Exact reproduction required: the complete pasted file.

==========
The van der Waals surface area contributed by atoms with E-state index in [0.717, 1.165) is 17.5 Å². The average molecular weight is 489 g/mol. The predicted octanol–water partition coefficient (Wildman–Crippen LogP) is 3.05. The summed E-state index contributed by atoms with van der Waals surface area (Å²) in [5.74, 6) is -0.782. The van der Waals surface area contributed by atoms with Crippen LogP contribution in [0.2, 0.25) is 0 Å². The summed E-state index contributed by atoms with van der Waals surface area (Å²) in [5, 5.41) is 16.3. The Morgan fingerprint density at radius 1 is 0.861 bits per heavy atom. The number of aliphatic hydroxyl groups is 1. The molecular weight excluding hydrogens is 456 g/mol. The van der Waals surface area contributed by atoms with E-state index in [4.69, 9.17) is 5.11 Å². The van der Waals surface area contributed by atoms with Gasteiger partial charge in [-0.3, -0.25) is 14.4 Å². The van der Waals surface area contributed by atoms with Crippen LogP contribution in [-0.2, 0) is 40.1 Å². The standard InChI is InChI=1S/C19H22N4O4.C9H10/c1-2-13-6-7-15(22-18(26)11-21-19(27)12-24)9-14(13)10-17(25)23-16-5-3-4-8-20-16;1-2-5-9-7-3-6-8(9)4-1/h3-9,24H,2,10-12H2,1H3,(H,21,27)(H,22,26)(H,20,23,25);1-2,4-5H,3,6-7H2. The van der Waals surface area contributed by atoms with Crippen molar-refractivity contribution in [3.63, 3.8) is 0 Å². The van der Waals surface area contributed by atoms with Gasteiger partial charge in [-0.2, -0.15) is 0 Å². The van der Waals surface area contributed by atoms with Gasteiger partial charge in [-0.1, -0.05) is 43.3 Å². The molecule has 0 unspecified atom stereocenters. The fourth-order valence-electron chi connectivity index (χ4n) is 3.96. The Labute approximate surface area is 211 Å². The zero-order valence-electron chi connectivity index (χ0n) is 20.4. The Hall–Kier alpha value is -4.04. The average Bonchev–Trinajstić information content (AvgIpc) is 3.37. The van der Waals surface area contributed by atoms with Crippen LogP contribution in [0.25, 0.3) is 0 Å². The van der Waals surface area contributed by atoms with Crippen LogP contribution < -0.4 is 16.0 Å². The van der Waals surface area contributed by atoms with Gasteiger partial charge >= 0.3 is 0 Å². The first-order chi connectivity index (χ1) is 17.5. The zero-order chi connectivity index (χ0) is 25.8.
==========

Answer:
The van der Waals surface area contributed by atoms with E-state index in [0.717, 1.165) is 17.5 Å². The average molecular weight is 489 g/mol. The predicted octanol–water partition coefficient (Wildman–Crippen LogP) is 3.05. The summed E-state index contributed by atoms with van der Waals surface area (Å²) in [5.74, 6) is -0.782. The van der Waals surface area contributed by atoms with Crippen LogP contribution in [0.2, 0.25) is 0 Å². The summed E-state index contributed by atoms with van der Waals surface area (Å²) in [5, 5.41) is 16.3. The Morgan fingerprint density at radius 1 is 0.861 bits per heavy atom. The number of aliphatic hydroxyl groups is 1. The molecular weight excluding hydrogens is 456 g/mol. The van der Waals surface area contributed by atoms with E-state index in [4.69, 9.17) is 5.11 Å². The van der Waals surface area contributed by atoms with Gasteiger partial charge in [-0.3, -0.25) is 14.4 Å². The van der Waals surface area contributed by atoms with Crippen LogP contribution in [-0.2, 0) is 40.1 Å². The standard InChI is InChI=1S/C19H22N4O4.C9H10/c1-2-13-6-7-15(22-18(26)11-21-19(27)12-24)9-14(13)10-17(25)23-16-5-3-4-8-20-16;1-2-5-9-7-3-6-8(9)4-1/h3-9,24H,2,10-12H2,1H3,(H,21,27)(H,22,26)(H,20,23,25);1-2,4-5H,3,6-7H2. The van der Waals surface area contributed by atoms with Crippen molar-refractivity contribution in [3.63, 3.8) is 0 Å². The van der Waals surface area contributed by atoms with Gasteiger partial charge in [-0.2, -0.15) is 0 Å². The van der Waals surface area contributed by atoms with Gasteiger partial charge in [-0.1, -0.05) is 43.3 Å². The molecule has 0 unspecified atom stereocenters. The fourth-order valence-electron chi connectivity index (χ4n) is 3.96. The Labute approximate surface area is 211 Å². The zero-order valence-electron chi connectivity index (χ0n) is 20.4. The Hall–Kier alpha value is -4.04. The average Bonchev–Trinajstić information content (AvgIpc) is 3.37. The van der Waals surface area contributed by atoms with Crippen LogP contribution in [0.25, 0.3) is 0 Å². The van der Waals surface area contributed by atoms with Crippen LogP contribution < -0.4 is 16.0 Å². The van der Waals surface area contributed by atoms with Gasteiger partial charge >= 0.3 is 0 Å². The first-order chi connectivity index (χ1) is 17.5. The zero-order chi connectivity index (χ0) is 25.8.